A few years later, I was lying on the bathroom floor of my local emergency room drenched in sweat. I’d had strange “episodes” every six months or so when I would wake up out of a deep sleep in labor-like pain. It would last a few hours until the pain broke in a wave of nausea so intense, I would leave the restroom shaky and exhausted. During my third “episode”, the pain didn’t give up but continued to grow. I decided I’d had enough and would sell my soul for pain-relief, so my husband drove me to the emergency room while I held trash bags in my lap. I didn’t make it very far before the pain “broke” in the emergency room bathroom; and by the time I was seen by a doctor, I was already recovering.
When the emergency room physician told me that my CT scan indicated that I had Crohn’s disease, I thought of my friend’s brother. I immediately labeled myself no longer fit to raise another person’s children. I later learned that the pain I’d felt was due to a partial small bowel obstruction, and I would come to find out that these agonizing episodes would be my constant, shadow companions.
When I saw a gastroenterologist for the first time, my colonoscopy showed a very mild form of Crohn’s. When I had my next partial small bowel obstruction, I prayed for the pain to pass as I vomited everything I’d eaten for days. I was pretty sure this wasn’t a “mild” case of anything, so I found a new doctor who diagnosed me with moderate-to-severe Crohn’s disease after a new round of tests. He showed me pictures of the high-grade stricture that had formed from ulcers that could only be visualized by swallowing a pill camera.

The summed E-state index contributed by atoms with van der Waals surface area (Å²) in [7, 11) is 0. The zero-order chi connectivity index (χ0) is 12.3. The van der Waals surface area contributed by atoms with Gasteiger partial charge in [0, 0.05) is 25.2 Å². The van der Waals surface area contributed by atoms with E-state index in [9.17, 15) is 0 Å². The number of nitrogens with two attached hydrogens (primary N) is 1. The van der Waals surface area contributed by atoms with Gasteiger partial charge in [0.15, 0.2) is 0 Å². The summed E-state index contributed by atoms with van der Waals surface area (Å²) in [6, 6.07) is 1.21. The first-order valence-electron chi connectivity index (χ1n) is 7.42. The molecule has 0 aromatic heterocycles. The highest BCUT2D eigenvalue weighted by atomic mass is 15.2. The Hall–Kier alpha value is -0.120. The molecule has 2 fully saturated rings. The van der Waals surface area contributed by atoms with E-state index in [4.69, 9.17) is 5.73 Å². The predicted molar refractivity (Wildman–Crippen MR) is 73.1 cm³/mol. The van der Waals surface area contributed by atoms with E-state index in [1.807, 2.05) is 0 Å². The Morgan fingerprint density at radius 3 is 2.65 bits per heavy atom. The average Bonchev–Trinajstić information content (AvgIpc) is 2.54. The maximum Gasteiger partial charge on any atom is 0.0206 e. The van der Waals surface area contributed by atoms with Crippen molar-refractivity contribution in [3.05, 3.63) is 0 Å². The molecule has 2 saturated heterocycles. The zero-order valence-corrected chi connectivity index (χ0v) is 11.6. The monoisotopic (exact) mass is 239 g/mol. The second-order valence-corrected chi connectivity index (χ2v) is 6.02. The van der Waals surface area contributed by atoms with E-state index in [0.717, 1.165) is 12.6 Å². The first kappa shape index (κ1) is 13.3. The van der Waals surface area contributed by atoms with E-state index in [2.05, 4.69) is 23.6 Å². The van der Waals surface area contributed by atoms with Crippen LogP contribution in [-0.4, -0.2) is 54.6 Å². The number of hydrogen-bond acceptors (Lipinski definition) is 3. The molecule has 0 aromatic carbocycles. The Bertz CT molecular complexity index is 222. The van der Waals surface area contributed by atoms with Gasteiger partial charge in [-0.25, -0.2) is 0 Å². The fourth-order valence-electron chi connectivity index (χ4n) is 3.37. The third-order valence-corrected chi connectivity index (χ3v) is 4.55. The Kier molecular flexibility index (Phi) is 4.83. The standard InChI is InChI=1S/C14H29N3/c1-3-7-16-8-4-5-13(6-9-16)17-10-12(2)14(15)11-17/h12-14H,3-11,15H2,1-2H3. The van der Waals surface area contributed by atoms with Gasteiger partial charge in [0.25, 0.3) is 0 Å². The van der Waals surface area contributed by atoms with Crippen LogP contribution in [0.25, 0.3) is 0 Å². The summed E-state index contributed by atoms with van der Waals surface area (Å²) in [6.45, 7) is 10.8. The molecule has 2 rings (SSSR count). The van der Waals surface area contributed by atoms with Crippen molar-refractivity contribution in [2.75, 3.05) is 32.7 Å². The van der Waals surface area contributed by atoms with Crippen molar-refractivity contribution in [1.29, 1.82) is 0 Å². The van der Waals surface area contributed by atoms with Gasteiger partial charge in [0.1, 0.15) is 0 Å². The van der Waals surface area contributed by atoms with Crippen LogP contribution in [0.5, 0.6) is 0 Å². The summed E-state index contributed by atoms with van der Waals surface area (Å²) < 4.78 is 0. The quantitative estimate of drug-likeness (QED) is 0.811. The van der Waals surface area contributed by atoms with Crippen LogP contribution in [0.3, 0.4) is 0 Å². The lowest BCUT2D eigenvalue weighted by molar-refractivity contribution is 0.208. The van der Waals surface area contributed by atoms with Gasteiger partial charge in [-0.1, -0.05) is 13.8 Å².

I immediately started Remicade but the stricture continued to narrow my bowel. I was hospitalized multiple times with a nasogastric tube, bowel rest, and steroids; and I couldn’t eat without fear that the food wouldn’t make its way through my small intestine. I missed weeks at work and was devastated when I missed my son’s first slumber party. I had three small bowel resections in four years and my friend’s brother has yet to undergo his first surgery. If I wasn’t fit to raise someone else’s kids in an emergency, was I even fit to raise my own?
The answer is “yes”. A million times yes. I might not be able to go on every field trip or travel as easily as others, but my husband and I can make lasting and important family memories at home. My kids tease me for taking so many naps, but I laugh along with them. I’ve shoved all of my prescription pill bottles in a red bag and we call it my “bag o’ pills”. When I have to use the restroom, I say I have to have “Crohn’s” which is code for “get out of my way!” And most importantly, I take the medication my GI prescribes to hopefully avoid future surgeries. I take care of myself when I’m sick so I can take care of them. And I’m happy to say, my daughter and son are intelligent, interesting, and funny kids who are growing up to be wonderfully compassionate people.
My disease is a huge part of me but it doesn’t define me. It’s given me the opportunity to help others who are also sick by sharing a part of me on my web site, LivingSick.com. Blogging has allowed me to meet very strong, community-oriented individuals whom I wouldn’t have had the chance to get to know if I didn’t have my disease. And for that, I am truly thankful.